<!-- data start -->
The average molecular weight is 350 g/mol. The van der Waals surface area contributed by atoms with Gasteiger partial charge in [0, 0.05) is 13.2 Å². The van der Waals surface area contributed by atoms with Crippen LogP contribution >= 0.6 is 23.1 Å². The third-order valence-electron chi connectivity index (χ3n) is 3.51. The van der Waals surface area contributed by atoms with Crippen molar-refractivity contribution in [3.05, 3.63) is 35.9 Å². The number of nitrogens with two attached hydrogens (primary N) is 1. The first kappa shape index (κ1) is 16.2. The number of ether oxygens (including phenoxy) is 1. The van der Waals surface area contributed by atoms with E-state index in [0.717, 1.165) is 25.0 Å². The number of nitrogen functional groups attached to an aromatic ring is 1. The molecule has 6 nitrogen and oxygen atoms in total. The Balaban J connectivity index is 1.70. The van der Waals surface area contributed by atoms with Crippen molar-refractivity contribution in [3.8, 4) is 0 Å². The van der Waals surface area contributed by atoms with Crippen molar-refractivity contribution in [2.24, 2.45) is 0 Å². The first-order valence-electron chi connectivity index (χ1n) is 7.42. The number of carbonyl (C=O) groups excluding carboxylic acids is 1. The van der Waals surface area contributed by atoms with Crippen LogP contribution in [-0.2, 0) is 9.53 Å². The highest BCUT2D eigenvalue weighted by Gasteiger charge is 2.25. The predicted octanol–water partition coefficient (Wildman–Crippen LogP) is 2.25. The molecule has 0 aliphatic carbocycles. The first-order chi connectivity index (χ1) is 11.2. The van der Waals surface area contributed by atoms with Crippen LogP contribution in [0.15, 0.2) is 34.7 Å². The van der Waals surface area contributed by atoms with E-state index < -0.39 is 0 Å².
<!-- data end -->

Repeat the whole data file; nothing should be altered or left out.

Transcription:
The average molecular weight is 350 g/mol. The van der Waals surface area contributed by atoms with Gasteiger partial charge in [0, 0.05) is 13.2 Å². The van der Waals surface area contributed by atoms with Crippen LogP contribution >= 0.6 is 23.1 Å². The third-order valence-electron chi connectivity index (χ3n) is 3.51. The van der Waals surface area contributed by atoms with Crippen molar-refractivity contribution in [3.05, 3.63) is 35.9 Å². The number of nitrogens with two attached hydrogens (primary N) is 1. The first kappa shape index (κ1) is 16.2. The number of ether oxygens (including phenoxy) is 1. The van der Waals surface area contributed by atoms with E-state index in [0.717, 1.165) is 25.0 Å². The number of nitrogen functional groups attached to an aromatic ring is 1. The molecule has 6 nitrogen and oxygen atoms in total. The Balaban J connectivity index is 1.70. The van der Waals surface area contributed by atoms with Crippen molar-refractivity contribution in [3.8, 4) is 0 Å². The van der Waals surface area contributed by atoms with Crippen molar-refractivity contribution in [2.24, 2.45) is 0 Å². The first-order valence-electron chi connectivity index (χ1n) is 7.42. The number of carbonyl (C=O) groups excluding carboxylic acids is 1. The van der Waals surface area contributed by atoms with Crippen LogP contribution in [-0.2, 0) is 9.53 Å². The highest BCUT2D eigenvalue weighted by Gasteiger charge is 2.25. The predicted octanol–water partition coefficient (Wildman–Crippen LogP) is 2.25. The molecule has 0 aliphatic carbocycles. The first-order chi connectivity index (χ1) is 11.2. The van der Waals surface area contributed by atoms with Crippen LogP contribution in [0.15, 0.2) is 34.7 Å². The van der Waals surface area contributed by atoms with E-state index < -0.39 is 0 Å².